by Andrew Bard
Concepts & Thoughts
Growing up in Southern Indiana, I dreamt of traveling the world, because I knew it was a vast place full of beauty, adventure, and possibility. I was unaware, however, of the extent of the risks and dangers one faces when traveling abroad. To provide context, 1.2 billion people traveled abroad in 2015, and so far there have been 400 terrorist attacks in 2016 alone. This are alarming trends, to put it mildly.
Now, as General Manager and Senior Vice President of the Americas for Tokio Marine HCC – MIS Group, a leading provider of international travel medical insurance, my job requires me to travel both domestically and internationally. As an experienced traveler, I want to provide other international travelers with the three tips I live by when I travel abroad. These tips will help you prepare for and stay safe in the event of a terrorist attack.
Know the lay of the land
In light of recent attacks in France, Belgium, and Turkey, it’s more important than ever that you enroll in the U.S. Department of State’s Smart Traveler Enrollment Program (STEP) before you depart your home country. This free service sends you real-time travel alerts for your destination country and enables the U.S. Embassy, your friends, and your family to contact you in case of an emergency.
Before you arrive, also research your destination. This will help you gain a deeper understanding of the challenges you may face during your stay. Look for things such as how to safely get around and what to pack in the event of a terrorist attack, which can include a first aid kit with things like bandages, gauze, adhesives, and materials to make a splint.
Once you arrive, walk around the neighborhood and learn its layout. This will ensure you rely on GPS as little as possible and allow you to visually map the area. Look for local police stations and touristy locations and note your proximity to hospitals or clinics. Remain cautious in areas that seem less secure and stay away from large gatherings and demonstrations. In buildings, note things like emergency exits and report suspicious activity or unattended luggage.
Finally, remain hyper-alert of your surroundings, as this is the best practice for leaving a life-threatening situation unharmed.
Get Travel Medical Insurance
Some travel medical insurance policies include benefits like Terrorism Coverage. This is not a standard benefit, so you will want to read the policy document carefully to make sure you understand what is and is not covered. Policies like Tokio Marine HCC – MIS Group’s Atlas Premium offer coverage for eligible medical expenses for treatment of injuries and illnesses resulting from an act of terrorism up to $50,000. With the purchase of a travel medical policy, you will be afforded benefits like emergency medical evacuation, repatriation of remains, local burial or cremation services, and emergency reunion plus $50,000 for terrorism-related injuries, providing extra peace of mind. Ensuring you have these coverages in place is paramount. If you don’t, you run the risk of astronomical medical bills, as medical bills for travelers without travel medical insurance can exceed $12,000.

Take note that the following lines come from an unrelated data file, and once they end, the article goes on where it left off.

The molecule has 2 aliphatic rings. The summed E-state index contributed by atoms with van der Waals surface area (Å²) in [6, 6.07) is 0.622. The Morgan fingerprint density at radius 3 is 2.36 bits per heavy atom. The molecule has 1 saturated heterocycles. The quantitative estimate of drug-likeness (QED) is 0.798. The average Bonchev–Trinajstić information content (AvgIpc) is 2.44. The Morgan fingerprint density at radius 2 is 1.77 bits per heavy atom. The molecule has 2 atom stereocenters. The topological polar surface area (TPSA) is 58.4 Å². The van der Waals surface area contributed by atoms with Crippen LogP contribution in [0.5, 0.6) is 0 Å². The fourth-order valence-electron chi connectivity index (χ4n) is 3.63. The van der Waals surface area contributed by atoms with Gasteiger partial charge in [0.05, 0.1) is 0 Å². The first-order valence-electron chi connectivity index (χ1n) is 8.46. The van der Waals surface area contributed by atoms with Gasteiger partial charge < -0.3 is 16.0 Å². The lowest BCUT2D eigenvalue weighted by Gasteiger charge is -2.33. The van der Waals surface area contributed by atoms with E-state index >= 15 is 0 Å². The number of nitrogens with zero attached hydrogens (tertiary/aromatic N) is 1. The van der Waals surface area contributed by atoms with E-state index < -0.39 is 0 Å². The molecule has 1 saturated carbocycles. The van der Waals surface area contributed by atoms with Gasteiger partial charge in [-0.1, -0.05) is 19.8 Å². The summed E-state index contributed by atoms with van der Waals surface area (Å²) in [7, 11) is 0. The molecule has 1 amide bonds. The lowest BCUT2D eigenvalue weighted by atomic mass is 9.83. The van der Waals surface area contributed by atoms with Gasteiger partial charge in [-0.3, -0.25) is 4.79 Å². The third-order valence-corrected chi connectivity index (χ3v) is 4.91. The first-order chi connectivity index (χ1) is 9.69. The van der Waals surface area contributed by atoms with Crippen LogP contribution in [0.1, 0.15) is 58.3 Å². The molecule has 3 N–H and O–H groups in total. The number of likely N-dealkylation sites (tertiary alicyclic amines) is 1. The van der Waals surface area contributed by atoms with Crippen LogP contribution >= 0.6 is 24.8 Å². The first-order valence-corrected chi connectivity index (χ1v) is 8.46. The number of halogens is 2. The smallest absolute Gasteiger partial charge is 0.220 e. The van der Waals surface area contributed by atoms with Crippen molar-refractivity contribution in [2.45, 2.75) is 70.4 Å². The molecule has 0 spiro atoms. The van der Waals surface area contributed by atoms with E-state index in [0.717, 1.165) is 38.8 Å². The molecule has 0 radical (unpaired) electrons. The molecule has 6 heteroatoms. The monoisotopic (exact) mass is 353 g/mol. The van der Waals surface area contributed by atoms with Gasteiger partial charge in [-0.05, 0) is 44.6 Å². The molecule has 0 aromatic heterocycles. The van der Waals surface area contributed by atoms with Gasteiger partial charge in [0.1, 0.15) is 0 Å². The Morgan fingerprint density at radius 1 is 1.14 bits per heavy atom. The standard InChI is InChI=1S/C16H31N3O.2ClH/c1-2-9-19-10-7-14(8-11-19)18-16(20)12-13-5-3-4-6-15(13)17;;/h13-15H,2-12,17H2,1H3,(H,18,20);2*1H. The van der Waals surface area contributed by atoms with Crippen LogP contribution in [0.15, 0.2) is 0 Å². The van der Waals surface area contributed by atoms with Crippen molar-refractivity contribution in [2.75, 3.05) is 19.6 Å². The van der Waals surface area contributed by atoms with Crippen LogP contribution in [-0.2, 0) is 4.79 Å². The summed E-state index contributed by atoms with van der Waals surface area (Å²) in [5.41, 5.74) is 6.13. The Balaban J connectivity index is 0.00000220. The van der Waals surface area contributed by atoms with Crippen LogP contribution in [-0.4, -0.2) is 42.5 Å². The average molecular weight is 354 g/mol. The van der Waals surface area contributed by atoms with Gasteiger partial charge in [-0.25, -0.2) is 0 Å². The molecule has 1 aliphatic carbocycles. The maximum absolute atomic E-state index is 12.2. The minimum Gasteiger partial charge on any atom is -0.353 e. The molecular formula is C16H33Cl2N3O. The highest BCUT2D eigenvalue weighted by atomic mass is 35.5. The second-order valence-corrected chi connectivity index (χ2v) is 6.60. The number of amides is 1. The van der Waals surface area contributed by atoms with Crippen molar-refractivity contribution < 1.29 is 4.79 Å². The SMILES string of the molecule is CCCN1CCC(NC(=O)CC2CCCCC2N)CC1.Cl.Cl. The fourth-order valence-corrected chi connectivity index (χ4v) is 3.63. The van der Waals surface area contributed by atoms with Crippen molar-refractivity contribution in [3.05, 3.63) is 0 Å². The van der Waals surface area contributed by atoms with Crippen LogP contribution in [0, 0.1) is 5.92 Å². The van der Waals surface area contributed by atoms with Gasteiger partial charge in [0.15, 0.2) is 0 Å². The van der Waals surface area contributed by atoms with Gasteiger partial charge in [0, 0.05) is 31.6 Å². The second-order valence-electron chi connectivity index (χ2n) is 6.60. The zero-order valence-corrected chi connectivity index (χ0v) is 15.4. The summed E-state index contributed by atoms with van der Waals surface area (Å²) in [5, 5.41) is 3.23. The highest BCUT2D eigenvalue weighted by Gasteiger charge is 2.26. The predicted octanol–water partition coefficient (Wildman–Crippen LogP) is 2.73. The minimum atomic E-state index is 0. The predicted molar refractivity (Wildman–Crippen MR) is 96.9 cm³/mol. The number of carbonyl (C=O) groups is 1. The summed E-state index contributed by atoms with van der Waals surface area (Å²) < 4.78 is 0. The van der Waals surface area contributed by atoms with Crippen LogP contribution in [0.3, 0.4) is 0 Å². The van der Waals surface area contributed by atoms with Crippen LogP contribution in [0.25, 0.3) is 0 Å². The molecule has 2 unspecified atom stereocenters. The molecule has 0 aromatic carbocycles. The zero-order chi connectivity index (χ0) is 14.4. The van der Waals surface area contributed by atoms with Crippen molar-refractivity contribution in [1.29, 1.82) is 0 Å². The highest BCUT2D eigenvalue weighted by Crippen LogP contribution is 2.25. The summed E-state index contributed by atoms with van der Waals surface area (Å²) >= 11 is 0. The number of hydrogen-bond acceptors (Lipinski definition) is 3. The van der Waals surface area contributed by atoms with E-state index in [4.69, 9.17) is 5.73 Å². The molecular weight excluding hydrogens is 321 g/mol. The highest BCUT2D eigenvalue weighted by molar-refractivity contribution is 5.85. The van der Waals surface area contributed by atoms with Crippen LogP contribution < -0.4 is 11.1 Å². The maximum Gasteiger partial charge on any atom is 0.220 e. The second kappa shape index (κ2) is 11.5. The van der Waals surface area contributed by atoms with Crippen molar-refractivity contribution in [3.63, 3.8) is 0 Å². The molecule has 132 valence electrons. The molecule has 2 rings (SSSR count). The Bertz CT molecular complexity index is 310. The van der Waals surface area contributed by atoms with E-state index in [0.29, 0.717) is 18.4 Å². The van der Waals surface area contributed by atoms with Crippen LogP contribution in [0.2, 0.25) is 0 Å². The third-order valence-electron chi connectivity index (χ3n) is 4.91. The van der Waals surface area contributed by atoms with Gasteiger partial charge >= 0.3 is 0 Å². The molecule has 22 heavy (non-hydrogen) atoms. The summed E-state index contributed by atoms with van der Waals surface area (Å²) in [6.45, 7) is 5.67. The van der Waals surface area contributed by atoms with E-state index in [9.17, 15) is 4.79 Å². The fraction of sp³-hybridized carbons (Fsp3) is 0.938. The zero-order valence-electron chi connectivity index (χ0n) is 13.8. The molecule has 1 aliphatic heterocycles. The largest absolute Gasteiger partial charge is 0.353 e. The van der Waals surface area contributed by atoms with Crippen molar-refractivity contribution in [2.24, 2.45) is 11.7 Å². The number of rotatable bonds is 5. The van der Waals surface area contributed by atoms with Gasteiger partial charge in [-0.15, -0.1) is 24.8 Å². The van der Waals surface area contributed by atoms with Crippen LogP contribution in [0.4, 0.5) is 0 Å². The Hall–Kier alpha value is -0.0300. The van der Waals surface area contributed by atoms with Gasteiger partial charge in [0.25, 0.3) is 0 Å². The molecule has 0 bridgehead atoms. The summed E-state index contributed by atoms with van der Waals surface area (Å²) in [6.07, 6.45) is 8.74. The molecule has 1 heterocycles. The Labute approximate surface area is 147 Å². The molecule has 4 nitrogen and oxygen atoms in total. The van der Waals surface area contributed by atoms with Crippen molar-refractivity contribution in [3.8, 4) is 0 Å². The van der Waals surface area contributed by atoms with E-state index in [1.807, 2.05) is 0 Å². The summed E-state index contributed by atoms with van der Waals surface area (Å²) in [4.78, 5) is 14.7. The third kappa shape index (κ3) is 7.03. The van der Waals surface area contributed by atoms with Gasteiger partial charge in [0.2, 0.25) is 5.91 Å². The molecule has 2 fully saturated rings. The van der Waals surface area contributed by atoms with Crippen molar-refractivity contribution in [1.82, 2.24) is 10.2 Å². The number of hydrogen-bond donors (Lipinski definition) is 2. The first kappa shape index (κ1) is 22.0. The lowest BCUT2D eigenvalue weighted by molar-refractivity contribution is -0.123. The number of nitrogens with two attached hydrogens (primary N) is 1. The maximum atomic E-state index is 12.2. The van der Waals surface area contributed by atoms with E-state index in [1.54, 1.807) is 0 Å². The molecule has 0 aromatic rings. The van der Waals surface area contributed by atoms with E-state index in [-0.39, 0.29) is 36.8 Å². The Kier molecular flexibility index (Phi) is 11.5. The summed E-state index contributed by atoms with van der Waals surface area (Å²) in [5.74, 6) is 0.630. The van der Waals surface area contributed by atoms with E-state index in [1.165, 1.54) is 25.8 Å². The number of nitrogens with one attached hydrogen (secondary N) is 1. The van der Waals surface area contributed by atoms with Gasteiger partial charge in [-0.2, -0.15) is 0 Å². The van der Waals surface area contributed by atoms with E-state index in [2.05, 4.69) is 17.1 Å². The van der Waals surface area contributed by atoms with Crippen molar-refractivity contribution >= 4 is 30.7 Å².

Under Atlas Travel Plans, Terrorism Benefit does not apply in countries where a U.S. State Department travel warning has been in effect within the 6 months immediately prior to your arrival. However, the benefit can prove invaluable in other countries where there is a chance of an occurrence, but no travel warning in place.
Lastly, Crisis Response Coverage is a must. Crisis Response may cover expenses related to an express kidnapping or kidnapping, such as ransom, personal belongings surrendered, and other related fees. So, if you are kidnapped during a terrorist attack while abroad, Crisis Response Coverage will put an experienced Crisis Response team on your case to provide 24/7 assistance and negotiate your return.
If you are hurt
Since acts of terror are usually unexpected, they can be incredibly stressful, but remaining as calm as possible and getting to safety should remain your top priorities. If you are hurt in an act of terror and are well enough to assess your injuries, do so. Then, look for the nearest emergency personnel and ask for assistance.
Notify someone about your safety
The whole world is interconnected and news of an attack travels faster now than ever before (i.e. Twitter). So, if a terrorist attack occurs, ease the worry by informing your friends and loved ones that you are safe. Call from a safe location, text updates as frequently as possible, or mark yourself “safe” using Facebook’s safety check –-a feature created after the 2011 earthquake and tsunami in Tohoku—to inform friends and family back home of your safety.
Every foreign country has its own unique set of risks. For me, these risks are outweighed by the memories and experiences of international travel. Taking the proper precautions can help ensure your safety as you travel abroad, so use these tips to protect yourself in case an unexpected act of terror occurs.
Andrew Bard is a senior healthcare executive in the United States. He is a General Manager & Senior Vice President of the Americas at Tokio Marine HCC – MIS Group, a leader in travel medical and international student insurance headquartered in Indianapolis, Ind. Tokio Marine HCC – MIS Group is a member of the Tokio Marine HCC group of companies.